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Bebop Spoken There

Kathyrn Williams: “I got into Miles Davis when I was a teenager. But I’m nowhere near as knowledgeable as Anthony [Kerr]: he is an encyclopedia of jazz, with a real in-depth, academic knowledge. I’m just a fan.” – (Jazz Journal December 2017).

Christian McBride: "He [Horace Silver] was the whole package" – (Downbeat September 2014).

Today Tuesday January 16

Afternoon

Classic Swing - The Ship, Front St., Monkseaton NE25 8DP. 1pm. Free.

Evening

Jam Session - The Jazz Café, 25 Pink Lane, Newcastle NE1 5DW. 8pm. Free.

Ian Bosworth - Dormans, Oxford Rd., Middlesbrough TS5 5DT. 9pm. Free.

To the best of our knowledge, details of the above events are correct but may be subject to alteration.

Friday, February 01, 2013

CD Review: Lisa Forkish - Bridges.

Lisa Forkish – vocals; Patrick Anseth – guitar; Paul Eastburn – bass; Carrie Jahde – drums; Cava Menzies – piano; Jon Schroder – cello; Aaron Saul – alto sax; Sarah Vela – backing vocals.
(Review by Debra).
Lisa Forkish is a young American vocalist based in Oakland, California. In her second album, Bridges, she has written and arranged 8 of the 12 tracks, largely exploring the theme of love, won and lost. ‘Unravelling’, a slow ballad, is the outstanding song, with a slow, soulful, heartfelt delivery, overlaid with delicate harmonies, and supported by sympathetic backing from guitar, double bass and drums. 
In songs such as ‘Cold Light of Day’ and ‘City of Bridges’ there is a Folk/Country feel, which becomes Rock-ier in the cover of Stephen Still’s ‘For What It’s Worth’. Forkish’s social conscience is evident  in ‘Solidarity’ (runner-up in Berklee’s Songwriting For Social Change contest – how American is that?), a well arranged song with an anthemic quality, which ends with a choral acapella.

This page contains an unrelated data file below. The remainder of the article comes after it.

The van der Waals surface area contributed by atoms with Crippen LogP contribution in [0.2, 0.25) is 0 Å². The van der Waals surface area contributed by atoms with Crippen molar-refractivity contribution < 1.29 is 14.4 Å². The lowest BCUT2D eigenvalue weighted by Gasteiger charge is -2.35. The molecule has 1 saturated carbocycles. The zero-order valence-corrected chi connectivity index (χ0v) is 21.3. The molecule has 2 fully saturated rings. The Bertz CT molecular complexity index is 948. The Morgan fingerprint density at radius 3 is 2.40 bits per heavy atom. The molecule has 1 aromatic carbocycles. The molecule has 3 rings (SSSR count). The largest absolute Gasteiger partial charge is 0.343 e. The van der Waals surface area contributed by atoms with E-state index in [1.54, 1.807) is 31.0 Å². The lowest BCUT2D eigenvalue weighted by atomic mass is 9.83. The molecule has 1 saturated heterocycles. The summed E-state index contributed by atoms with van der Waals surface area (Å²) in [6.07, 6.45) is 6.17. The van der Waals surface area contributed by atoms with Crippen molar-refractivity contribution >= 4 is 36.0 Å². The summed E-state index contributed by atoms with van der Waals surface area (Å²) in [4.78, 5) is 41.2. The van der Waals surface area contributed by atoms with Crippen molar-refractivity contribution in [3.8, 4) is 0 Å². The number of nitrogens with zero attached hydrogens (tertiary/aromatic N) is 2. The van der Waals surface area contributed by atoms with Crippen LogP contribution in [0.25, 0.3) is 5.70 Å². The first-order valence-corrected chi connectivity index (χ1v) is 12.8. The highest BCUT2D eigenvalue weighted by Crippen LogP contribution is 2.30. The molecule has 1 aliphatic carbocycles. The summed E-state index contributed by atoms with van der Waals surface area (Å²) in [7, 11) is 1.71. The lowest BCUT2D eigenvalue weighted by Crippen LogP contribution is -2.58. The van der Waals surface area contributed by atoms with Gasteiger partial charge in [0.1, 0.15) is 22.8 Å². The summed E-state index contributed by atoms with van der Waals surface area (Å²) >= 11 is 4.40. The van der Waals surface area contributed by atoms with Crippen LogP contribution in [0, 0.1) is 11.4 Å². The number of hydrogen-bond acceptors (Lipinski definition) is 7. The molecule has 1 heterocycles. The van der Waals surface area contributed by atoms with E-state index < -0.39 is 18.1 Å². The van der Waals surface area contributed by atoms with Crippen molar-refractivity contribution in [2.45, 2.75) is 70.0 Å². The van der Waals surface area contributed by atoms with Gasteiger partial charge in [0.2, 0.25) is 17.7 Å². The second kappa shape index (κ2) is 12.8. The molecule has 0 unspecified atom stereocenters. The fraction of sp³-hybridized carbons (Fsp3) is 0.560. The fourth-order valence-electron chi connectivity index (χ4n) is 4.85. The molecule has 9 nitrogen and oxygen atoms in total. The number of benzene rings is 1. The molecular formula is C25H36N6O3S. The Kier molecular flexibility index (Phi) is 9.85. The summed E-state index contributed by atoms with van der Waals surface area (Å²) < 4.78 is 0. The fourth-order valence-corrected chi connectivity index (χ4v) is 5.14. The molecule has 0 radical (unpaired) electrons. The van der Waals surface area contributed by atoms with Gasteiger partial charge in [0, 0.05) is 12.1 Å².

The jazziest number is the self-penned ‘Fools in Love’, with slapping brushes and walking double bass, where Forkish relaxes with a bluesy vocal and some stylish scatting. However, in ‘No More Blues’  the seductive Latin lilt of Jobim is sacrificed for an almost marching style staccato rhythm, and the chance to swing is overlooked in ‘I Could Have Danced All Night’, although the rhythmic arrangement provides the backdrop for some tasty solos and interchanges from drums, bass guitar and sax. The repertoire in this album certainly bridges a number of musical styles, and showcases Forkish’s voice and her ability to compose and arrange, but I’m not convinced that this sister can swing; her future success probably lies somewhere along the route taken by Karen Carpenter and KD Lang..
Debra.

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Whilst we appreciate the many emails, texts, messages and other communications we receive requesting album/gig reviews on BSH, regrettably, we are unable to reply to them all other than those we are able to answer with a positive response.
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Lance

About this blog - contact details.

Bebop Spoken Here -- Here, being the north-east of England -- centred in the blues heartland of Newcastle and reaching down to the Tees Delta and looking upwards to the Land of the Kilt.
Not a very original title, I know; not even an accurate one as my taste, whilst centred around the music of Bird and Diz, extends in many directions and I listen to everything from King Oliver to Chick Corea and beyond. Not forgetting the Great American Songbook the contents of which has provided the inspiration for much great jazz and quality popular singing for round about a century.
The idea of this blog is for you to share your thoughts and pass on your comments on discs, gigs, jazz - music in general. If you've been to a gig/concert or heard a CD that knocked you sideways please share your views with us. Tell us about your favourites, your memories, your dislikes.
Lance (Who wishes it to be known that he is not responsible for postings other than his own and that he's not always responsible for them.)
Contact: lanceliddle@gmail.com I look forward to hearing from you.

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